Leveraging Social Annotation for Regular and Substantive Interactions

By jeremydean | 3 August, 2023

Since July 2021, The U.S. Department of Education has defined distance education courses as  involving “regular and substantive interaction between students and instructors.” While the RSI guidelines determine a school’s eligibility for federal financial aid, they are also simply good pedagogical practices. Interactions between students and instructors are the foundation of education in all modalities!  

While RSI has been around for a while, we hear from instructors that they are still exploring best practices for fulfilling the federal guidelines in their online courses. Many tell us they are using Hypothesis to create space for regular and substantive interactions with their students. In this blog post, we share some of what we’ve learned and what we’re thinking about RSI and social annotation with our community.  

Please note that the following is not legal advice, but rather an initial brainstorm to support instructors working to design courses with regular and substantive interactions through Hypothesis social annotation. 

Make Annotation Assignments Weekly

The DOE defines the “regular” in RSI as “scheduled” and “predictable.” Especially for online courses, some of which don’t have synchronous meetings, what’s more “regular” than the assigned reading? Part of the unique power of social annotation is that it facilitates interactions embedded directly in course materials like reading assignments. When instructors design their courses to include social annotation of their readings on a weekly basis, they set expectations for the consistent flow of interactions between themselves and their students on top of their course content.  

Use Instructional Annotation to Scaffold Readings

The key to RSI is that interactions are “initiated” by the instructor. There are many ways that instructors can leverage social annotation to establish their active presence in an online course. For example, they can prepopulate course materials with instructional annotations that scaffold the material. These annotations can be signposts guiding students through a reading, perhaps defining key terms, explaining obscure allusions, or elaborating on difficult concepts. Or they could be open-ended prompts that require students to respond much as they would in a discussion forum though in a more authentic context, atop course content rather than in a separate tab.

Instructor Feedback in/on Annotations

Thanks to social media, the number of human interactions we experience everyday is probably higher than ever in history. Imagine bringing the power of a liked comment or a reply to course interactions. Instructor replies to student annotations are “substantive interactions” that can be delivered in real time during the learning process. For example, an instructor might offer additional reading in response to a student’s annotation, nurturing their line of inquiry. In addition, students can ask questions in annotations and get answers from instructors.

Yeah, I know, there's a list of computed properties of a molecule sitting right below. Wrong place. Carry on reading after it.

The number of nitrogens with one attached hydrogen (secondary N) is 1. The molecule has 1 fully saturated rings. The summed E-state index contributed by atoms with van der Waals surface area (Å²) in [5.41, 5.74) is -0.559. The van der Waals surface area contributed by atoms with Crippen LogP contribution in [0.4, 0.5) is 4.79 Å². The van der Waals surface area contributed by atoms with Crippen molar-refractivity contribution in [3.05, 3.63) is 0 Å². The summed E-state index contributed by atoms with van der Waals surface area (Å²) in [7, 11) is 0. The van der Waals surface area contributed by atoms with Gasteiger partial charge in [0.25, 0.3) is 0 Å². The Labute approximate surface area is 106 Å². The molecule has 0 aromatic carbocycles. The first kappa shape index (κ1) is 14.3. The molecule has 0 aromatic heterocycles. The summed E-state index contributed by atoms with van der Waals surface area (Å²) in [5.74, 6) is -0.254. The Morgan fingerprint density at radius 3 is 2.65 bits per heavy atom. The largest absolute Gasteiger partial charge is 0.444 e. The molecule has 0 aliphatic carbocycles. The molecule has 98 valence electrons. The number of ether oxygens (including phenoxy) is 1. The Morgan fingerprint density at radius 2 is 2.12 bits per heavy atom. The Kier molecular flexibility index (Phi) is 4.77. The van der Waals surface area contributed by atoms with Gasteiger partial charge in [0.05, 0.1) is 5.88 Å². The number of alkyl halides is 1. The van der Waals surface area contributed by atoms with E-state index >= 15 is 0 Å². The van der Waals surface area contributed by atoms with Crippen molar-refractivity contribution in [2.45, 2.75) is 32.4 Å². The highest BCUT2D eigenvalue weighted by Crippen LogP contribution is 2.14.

See our recent Liquid Margins episode on “Mastering the Craft of Instructional Annotations” to hear from faculty about how they annotate for and with students.  

Grade Annotations Sets as Formative Assessments

Federal guidelines indicate that assessment and feedback on coursework are types of substantive interactions. The ability to grade annotation sets with Hypothesis is an example of how instructors can use social annotation for RSI. In the Canvas LMS, instructors can also offer private feedback on student annotation sets in Speedgrader, a functionality we’re planning to bring to other LMSs in the near future. Note that auto-grading and AI-assisted feedback currently DO NOT count as regular and substantive interactions, though of course the current guidance around distance education from DOE was pre-ChatGPT. 

Video Annotation Assignments

Many courses include material in mediums aside from text. Especially in distance education, video lectures can be a big part of distance education. But federal guidelines make clear that prerecorded video lectures alone do not constitute RSI. There has to be some kind of active learning on top of the video content. Hypothesis has now expanded our content coverage to include video, starting in the form of YouTube videos. Now students can annotate video lectures with questions for their instructor or an instructor can plant questions in the video for students to respond to, increasing interactions on what has for some time been a largely passive form of content delivery.

Look for a Liquid Margins episode on the topic of “Social Annotation and Regular and Substantive Interaction” later this fall. And if you are using Hypothesis to fulfill RSI guidelines in your courses, please reach out. We want to learn from you!

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